Information Retrieval

Sizing Up the Long Tail of Search

Assuming the tail doesn’t begin until term 18, the head and body together only account for 3.25% of all search traffic! In fact, the top terms don’t account for much traffic:

• Top 100 terms: 5.7% of the all search traffic
• Top 500 terms: 8.9% of the all search traffic
• Top 1,000 terms: 10.6% of the all search traffic
• Top 10,000 terms: 18.5% of the all search traffic

Open Access Day - October 14, 2008

Walt: Today is apparently Open Access Day.

If you’re not already familiar with OA, you should be.
If you’re in an academic library, you should consider how your library could be involved in OA.
If you’re a researcher or article writer, consider how OA can help and what you can do.
It’s not about “losing copyright” (and certainly not about robbing authors!). It’s not about losing peer review.
It’s about gaining access.

1TB of free online media storage via Oosah

Need someplace to store the massive number of pictures, videos, and other media files that have accumulated on your computer? You can always use a service like Flickr or YouTube, but wouldn't it be nice to have it all in one place? A relatively new player in the media storage game, Oosah, offers 1TB for media storage. Yes, 1TB. Here's the limits on what you can upload:

There are some limitations. You can only upload videos that are 200MB or smaller, images that are 50MB or less, and MP3 files that are 9MB or less. And you can't upload executable files, office documents, or other files.

Here is a word of warning from DownloadSquad though (the above limits also came from DownloadSquad):

One word of warning. When I signed up I had to check a box that said I agreed to Oosah's privacy policy. But there was no clear link to said policy. A quick Google search turned up a list of terms and conditions which also makes mention of a separate privacy policy. But it's nowhere to be found.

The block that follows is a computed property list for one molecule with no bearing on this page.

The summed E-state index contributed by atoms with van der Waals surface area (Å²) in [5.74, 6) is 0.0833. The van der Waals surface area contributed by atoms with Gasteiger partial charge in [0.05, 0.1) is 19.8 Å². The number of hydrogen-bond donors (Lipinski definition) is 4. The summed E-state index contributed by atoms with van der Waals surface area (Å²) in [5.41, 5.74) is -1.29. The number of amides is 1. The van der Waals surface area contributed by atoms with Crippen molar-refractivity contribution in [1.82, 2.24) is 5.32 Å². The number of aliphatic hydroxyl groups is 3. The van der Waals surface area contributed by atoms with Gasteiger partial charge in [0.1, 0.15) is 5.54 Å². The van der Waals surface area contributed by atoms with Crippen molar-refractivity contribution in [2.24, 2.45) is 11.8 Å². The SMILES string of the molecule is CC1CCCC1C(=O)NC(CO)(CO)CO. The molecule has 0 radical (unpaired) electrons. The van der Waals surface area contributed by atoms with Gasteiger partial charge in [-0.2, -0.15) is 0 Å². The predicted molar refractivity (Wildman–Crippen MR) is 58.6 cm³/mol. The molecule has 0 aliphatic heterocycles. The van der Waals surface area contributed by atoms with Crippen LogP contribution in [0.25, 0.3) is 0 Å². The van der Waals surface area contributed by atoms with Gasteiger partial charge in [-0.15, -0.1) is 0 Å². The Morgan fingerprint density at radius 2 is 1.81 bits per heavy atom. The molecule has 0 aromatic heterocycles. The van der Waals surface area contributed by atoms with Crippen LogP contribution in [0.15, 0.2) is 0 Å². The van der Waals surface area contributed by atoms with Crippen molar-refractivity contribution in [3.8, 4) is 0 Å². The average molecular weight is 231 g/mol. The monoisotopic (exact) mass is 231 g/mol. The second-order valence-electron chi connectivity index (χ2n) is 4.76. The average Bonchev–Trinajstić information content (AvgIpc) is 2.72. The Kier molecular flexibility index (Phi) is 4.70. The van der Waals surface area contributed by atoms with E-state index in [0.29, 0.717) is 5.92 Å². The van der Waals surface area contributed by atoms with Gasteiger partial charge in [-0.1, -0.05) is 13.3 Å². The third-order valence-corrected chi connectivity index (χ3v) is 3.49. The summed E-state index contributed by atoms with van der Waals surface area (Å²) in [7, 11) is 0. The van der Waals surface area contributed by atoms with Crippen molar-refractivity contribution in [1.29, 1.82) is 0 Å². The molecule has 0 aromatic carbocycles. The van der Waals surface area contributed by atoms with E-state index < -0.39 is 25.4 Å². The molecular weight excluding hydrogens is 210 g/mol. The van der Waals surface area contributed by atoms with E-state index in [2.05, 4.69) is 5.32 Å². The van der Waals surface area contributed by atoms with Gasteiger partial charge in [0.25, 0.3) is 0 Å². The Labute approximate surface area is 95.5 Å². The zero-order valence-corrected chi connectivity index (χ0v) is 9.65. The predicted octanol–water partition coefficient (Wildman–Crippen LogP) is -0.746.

WorldCat tagging debuts

OCLC Abstracts Says You and your users can now keep track of your favorite items in WorldCat through tags—keywords that help you classify or describe an item. Tags are displayed in search results lists and may help you find similar items or organize items in a way that makes sense to you. You can add as many tags as you would like to an unlimited set of items. You can view and maintain all of your personalized tags from your WorldCat profile page. Plus, you can also browse items using the tags other people have contributed.
(Via iLibrarian)

Best of the best free tools

Via Lifehacker:
A few months back Lifehacker started a section titled "Hive Five" that answers the most frequently asked question: "What's the best tool for the job?" The top tools are chosen by the users and here they present the best of the best from 26 different categories. Many, if not all, of the tools are free. Here is their best of the best.

Factors that improve online experiences

Factors that improve online experiences: This report outlines key findings from surveys that explored factors that drive online experience as expressed by the three different subject groups – nonprofit organizations and cities, web designers and firms, and the general public. The survey’s major findings are listed.

The meaning of citations

Or, "the meaning of citations: what Garfield said he means in a bunch of articles vs. what people say he means and even worse what people do with his work" Christina Pikas:

As for the symbolic nature of citations - this goes to the heart of using citations to map knowledge. What can we say about paper A because it cites B, or about A and C if they both cite B? Citations as indicators that provide a formal representation of science - Wouters Reflexive Citation Theory. But look, we don't know why the citation was useful to the author - maybe the context is, "what an idiot Pikas is, see for example Pikas (2008)." So according to the author, Wouter's theory can't handle that.

3 Unique Search Engines of the Future

The internet is a whole lot of nothing without a search engine or two. While the staying power of search engines has never been in question, it's been interesting to see how they've evolved to the point of replacing the address bar.

With more information being published on the internet and different filters for interpreting this information being created, here's a look at readwriteweb.com's picks of unique search engines that are making headlines and changing the way we search.

The Hyperlinked Society :: Google, Links, and Popularity versus Authority

"The Hyperlinked Society: Questioning Connections in the Digital Age", just published, contains a chapter by Seth Finkelstein on "Google, Links, and Popularity versus Authority"

The entire book is on-line, and linkable, so you can read and link to it.

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